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Export Putty Settings With a Single Command

October 9, 2009 10 comments

There are many ways to export your saved settings from PuTTY.  PuTTY stores its settings in your system register so in the end all the methods export the registry settings to a file that can later be imported to restore the settings.  The quickest way to do this to run the following command in the Start | Run box (all one line):

regedit /e “%userprofile%\desktop\putty.reg” HKEY_CURRENT_USER\Software\Simontatham

Thats it.  That is all there is to it.  On your desktop you now have a file named “putty.reg” that you can copy to another machine or save as a backup for your PuTTY settings.  To restore your settings just double click on the file.

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Categories: Computers, Technology

Time Machine Is Not For Backups

September 24, 2009 Leave a comment

OS X Kernel Panic

Having a back up of your computers hard drive is not the same as having a recovery plan.  Suppose you planned on working from home this weekend but you were greeted with message above.  You thought you were protected by your backups  You might think you have a good recovery plan because you’ve used OS X’s time machine or even a time capsule but that does not help you with your current problem.  You have a broken computer, you need a working one.

Your personal recovery plan should be as thorough as one that would be used for a business.  In many cases your personal computer has even more irreplaceable items that a business machine.

Mac OS X solves one of the biggest issues with recovery plans which is having an automated, consistant and up to date set of backups.  If your have Time Machine turned on and it consistently backups up your hard drive without errors then you already have a backup of your system that is up to date and automated.

So, its sunday morning and you need to get some work done but your machine is down, most likely due to a hard drive crash.  But you have backups on your time capsule so your all set right?  Actually, your not.  Right now your no better off than if you didn’t have any backups.  You have backups sitting on your time capsule but nowhere to restore them.  You backed up your data but what about your machines hardware.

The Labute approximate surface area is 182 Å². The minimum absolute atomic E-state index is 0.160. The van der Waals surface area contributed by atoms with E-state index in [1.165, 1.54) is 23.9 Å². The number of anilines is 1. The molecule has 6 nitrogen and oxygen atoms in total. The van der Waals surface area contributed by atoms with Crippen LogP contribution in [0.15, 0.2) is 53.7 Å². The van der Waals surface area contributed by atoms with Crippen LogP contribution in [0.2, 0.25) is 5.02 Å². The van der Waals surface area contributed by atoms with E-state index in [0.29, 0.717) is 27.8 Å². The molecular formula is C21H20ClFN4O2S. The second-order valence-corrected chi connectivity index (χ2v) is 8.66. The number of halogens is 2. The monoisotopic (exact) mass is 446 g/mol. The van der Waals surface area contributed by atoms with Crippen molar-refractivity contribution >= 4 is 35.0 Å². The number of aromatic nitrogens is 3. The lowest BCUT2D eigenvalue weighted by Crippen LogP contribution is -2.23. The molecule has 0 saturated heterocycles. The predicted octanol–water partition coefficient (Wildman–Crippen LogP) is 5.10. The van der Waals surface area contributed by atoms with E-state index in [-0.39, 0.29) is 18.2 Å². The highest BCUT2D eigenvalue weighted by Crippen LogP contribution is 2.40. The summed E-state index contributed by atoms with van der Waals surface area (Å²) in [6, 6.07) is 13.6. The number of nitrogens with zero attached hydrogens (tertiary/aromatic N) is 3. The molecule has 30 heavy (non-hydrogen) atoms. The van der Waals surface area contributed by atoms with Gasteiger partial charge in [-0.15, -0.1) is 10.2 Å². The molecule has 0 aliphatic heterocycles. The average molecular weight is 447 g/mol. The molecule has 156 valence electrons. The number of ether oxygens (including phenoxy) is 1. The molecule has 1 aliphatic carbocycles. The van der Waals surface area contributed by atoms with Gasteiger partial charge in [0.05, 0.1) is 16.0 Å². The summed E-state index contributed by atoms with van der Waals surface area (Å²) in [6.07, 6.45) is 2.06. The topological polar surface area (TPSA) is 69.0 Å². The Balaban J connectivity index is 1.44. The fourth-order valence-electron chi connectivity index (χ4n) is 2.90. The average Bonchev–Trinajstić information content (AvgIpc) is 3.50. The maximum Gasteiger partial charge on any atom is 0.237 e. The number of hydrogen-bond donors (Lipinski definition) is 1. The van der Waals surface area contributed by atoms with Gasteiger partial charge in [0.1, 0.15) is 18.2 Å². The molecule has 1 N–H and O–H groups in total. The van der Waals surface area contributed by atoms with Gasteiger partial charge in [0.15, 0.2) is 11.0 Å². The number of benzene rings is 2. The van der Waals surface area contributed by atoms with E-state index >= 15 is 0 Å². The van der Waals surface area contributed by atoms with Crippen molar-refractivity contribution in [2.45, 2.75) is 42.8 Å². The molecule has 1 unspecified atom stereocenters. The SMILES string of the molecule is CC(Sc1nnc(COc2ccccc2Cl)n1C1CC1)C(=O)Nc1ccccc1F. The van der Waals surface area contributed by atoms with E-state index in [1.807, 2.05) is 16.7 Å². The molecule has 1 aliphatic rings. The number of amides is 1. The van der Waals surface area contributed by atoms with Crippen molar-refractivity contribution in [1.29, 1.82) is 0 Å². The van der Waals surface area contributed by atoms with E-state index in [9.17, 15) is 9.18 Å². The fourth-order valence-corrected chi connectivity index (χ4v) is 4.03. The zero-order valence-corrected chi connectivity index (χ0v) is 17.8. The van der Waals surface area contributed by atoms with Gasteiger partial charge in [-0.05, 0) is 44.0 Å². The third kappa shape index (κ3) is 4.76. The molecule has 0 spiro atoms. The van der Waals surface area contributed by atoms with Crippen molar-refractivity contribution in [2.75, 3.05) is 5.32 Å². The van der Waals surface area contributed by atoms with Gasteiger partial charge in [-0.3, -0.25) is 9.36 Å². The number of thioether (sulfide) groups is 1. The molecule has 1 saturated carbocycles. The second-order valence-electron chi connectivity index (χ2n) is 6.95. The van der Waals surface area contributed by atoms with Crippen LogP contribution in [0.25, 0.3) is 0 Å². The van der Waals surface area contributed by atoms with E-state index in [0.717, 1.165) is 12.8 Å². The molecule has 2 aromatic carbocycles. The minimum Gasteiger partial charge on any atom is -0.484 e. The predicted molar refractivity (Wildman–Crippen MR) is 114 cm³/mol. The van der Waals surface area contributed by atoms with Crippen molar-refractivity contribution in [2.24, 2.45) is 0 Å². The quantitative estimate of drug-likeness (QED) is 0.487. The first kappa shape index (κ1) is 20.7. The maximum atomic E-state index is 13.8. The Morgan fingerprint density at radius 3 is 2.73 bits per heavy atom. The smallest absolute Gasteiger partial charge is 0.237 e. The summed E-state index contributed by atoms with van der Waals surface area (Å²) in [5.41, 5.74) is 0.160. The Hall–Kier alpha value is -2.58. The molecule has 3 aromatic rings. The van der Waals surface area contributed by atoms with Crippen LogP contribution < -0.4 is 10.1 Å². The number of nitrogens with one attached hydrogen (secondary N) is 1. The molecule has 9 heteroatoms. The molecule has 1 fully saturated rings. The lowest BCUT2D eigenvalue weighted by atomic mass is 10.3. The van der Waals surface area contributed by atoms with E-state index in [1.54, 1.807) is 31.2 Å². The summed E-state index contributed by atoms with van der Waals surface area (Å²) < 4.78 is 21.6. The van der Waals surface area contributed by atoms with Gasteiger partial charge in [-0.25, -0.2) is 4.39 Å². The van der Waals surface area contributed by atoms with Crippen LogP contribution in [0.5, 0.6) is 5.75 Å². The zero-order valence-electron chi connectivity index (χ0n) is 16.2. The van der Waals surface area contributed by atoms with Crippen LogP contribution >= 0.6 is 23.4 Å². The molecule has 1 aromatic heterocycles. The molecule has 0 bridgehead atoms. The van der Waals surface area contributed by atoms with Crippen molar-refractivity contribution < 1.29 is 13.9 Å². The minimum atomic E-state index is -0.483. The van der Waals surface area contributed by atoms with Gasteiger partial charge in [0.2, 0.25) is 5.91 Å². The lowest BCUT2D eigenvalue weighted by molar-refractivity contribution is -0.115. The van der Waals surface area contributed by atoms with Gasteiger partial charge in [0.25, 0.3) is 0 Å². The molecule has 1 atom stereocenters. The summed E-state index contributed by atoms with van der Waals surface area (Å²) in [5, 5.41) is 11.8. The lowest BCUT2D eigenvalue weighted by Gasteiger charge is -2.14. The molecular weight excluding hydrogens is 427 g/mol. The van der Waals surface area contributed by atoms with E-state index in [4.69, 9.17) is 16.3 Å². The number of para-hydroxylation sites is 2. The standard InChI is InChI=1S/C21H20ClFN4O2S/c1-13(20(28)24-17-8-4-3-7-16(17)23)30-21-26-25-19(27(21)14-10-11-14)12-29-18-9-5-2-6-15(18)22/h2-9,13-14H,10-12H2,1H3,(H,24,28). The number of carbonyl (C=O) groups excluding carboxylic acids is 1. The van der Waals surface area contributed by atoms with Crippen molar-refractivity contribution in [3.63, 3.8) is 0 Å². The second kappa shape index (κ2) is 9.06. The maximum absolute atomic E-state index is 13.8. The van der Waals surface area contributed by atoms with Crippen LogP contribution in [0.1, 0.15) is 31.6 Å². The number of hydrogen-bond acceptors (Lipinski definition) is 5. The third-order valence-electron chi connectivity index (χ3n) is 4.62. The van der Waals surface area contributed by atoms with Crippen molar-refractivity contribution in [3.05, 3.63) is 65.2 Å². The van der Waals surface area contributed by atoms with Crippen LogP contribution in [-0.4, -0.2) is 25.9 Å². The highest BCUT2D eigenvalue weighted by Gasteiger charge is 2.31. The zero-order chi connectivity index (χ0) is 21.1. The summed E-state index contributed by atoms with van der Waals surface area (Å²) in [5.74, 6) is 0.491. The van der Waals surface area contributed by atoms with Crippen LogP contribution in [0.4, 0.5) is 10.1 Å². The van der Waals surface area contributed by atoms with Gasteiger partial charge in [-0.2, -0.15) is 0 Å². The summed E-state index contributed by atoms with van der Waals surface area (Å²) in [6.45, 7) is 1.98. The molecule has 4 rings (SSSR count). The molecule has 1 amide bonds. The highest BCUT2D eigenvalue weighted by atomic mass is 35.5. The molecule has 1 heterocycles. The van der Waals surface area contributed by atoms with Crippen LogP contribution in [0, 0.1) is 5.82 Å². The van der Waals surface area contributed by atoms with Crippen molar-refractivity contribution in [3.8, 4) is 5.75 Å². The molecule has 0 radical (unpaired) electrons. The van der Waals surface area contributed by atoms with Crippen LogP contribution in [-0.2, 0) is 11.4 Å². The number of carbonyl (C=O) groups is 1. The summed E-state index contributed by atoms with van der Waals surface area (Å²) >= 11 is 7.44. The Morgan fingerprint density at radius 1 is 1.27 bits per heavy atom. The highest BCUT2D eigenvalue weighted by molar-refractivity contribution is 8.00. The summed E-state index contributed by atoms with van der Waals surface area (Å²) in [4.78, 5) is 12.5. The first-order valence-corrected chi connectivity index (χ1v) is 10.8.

If your not comfortable overwriting your hard drive with your backup, now, without any preparation, then what makes you think you can do it after a hard drive crash when you would have no chance to prepare.

Time Machine is a backup system not a recovery plan.  With the data from your Time Machine backup and enough time and money you could restore your system to the latest backup but it could take days or longer to do so.  Time Machine is good for restoring files and last ditch backup restore of the entire hard drive but it does not make for a good recovery system.

Categories: Computers

Apple Puts Its 1 Cent In

September 2, 2009 Leave a comment

I ordered Mac OS X Snow Leopard on August 24 and my receipt shows the total to be $31.58.

Mac OS X Reciept

But when the credit card charge came through Apple charged me twice.  Once for the full amount minus a penny, and then for the penny.

cc

Did that happen to anyone else?  Leave a note in the comments.

Categories: Computers